William Taylor, FFA UK NI co-ordinator and co-ordinator of Northern Ireland Farm Groups gives the Brexit farming facts from a Northern Ireland perspective.
The EU was conceived in the 50’s after the terrible events of the Second World War by a Mr Monet, a Mr Schumann and others. It was modelled on the United States of America and had as its goal for Europe as the two PP’s, peace and prosperity. It has by and large been quite successful at delivering the peace including Northern Ireland.
Prosperity went well until the 1980s when the large food corporate retailers, the large food corporate wholesalers, to a lesser extent the large corporate food processors and the large co-op food processors, who behave like corporates, began to take over. They influenced the EU ship in the wheelhouse, persuading them to talk the talk but letting the corporates walk the walk, increasingly in their interest.
In short, the hard working family farms and rural businesses of rural Europe are being short changed in what they should expect from the Treaty of Rome, the Lisbon Treaty, the Maastricht Treaty, the Human Rights Laws and all the other EU promises to the people.
Article 39b of the Lisbon Treaty states in short, that rural dwellers are to be properly rewarded for their work but, as explained, we know in whose interest it is not to deliver this pledge. Today, 50% (ie peace) of what goes on in the EU is good, the other 50% is now corporate corrupt at the top (ie the missing prosperity for rural dwellers).
Then we come to Westminster, where we have seen the actions of successive UK governments since the 1980’s. As the corporate corrupt EU prosperity machine started financially milking farmers and rural dwellers, so did Westminster, again due to increasing food corporate influence including the bankers, to which even Blair’s new Labour became easily addicted – to date, although change may be afoot.
If proof were needed of this new 21st century UK politics, pillaging rural UK financially for the sake of food corporates’ profits, then look no further than the 2015 verdict by the Supermarket Ombudsman against Tesco. A few days after this, Vince Cable (past Lib Dem MP in the last Coalition Government) was interviewed by the BBC and asked what he thought of the outcome; he summed it up by saying, ‘when we were in Coalition we pushed hard for the Supermarket Ombudsman’s office to have increased powers but also the ability to fine the large supermarkets but the Tories wouldn’t hear tell of it – if the ability for the Supermarket Ombudsman to fine had been in place, Tesco would have been fined up to £400million.’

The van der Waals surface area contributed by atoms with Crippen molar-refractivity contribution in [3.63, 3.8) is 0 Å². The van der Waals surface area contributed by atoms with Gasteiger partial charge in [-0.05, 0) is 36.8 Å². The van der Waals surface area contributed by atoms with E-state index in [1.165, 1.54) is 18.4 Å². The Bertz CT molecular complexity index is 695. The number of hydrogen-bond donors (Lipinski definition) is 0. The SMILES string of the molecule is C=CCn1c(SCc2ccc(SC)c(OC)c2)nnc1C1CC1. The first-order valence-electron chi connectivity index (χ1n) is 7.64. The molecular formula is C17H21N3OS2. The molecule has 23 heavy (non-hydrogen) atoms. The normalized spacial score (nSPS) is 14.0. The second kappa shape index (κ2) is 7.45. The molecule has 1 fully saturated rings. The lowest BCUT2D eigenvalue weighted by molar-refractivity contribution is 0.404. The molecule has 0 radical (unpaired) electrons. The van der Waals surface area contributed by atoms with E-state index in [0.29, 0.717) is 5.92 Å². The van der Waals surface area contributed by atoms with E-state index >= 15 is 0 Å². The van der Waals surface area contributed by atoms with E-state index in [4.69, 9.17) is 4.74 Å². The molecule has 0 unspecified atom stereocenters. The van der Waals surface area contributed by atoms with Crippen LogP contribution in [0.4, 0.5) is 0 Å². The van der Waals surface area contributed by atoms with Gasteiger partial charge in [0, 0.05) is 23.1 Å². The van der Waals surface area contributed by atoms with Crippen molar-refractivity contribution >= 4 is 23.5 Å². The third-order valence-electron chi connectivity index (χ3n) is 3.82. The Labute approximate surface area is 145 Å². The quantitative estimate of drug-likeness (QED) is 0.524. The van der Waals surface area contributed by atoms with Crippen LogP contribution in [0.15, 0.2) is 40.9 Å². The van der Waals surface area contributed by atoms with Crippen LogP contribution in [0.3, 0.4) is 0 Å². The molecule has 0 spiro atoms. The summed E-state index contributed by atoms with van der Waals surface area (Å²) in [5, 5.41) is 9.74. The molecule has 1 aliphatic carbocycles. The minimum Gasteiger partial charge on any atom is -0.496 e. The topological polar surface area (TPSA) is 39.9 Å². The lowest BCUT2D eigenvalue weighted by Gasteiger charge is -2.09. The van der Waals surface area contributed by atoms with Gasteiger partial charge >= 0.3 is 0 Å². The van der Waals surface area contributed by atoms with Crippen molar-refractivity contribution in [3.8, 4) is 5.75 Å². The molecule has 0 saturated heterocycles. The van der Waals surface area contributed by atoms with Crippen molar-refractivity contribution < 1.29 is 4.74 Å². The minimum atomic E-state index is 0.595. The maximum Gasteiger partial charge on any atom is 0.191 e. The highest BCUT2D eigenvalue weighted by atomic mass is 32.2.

I ask you what chance does a family farm have of getting a fair price for their produce against the financial might and influence of these food corporates both in Westminster and Brussels, therefore, the Northern Ireland case for legislation on farm gate prices. Legislation on farm gate prices now having been worked on for over two years in Northern Ireland and shortly to be put to Stormont, if successful it would return farmers a minimum of the cost of production plus a margin inflation linked across the staples.
The case Northern Ireland Agricultural Producers Association (NIAPA) and Farmers For Action (FFA) in Northern Ireland are trying to put with this legislation is what Brussels should have done 20 years ago, were it not for the corporate influence otherwise and if this model proves successful then hopefully the idea will spread.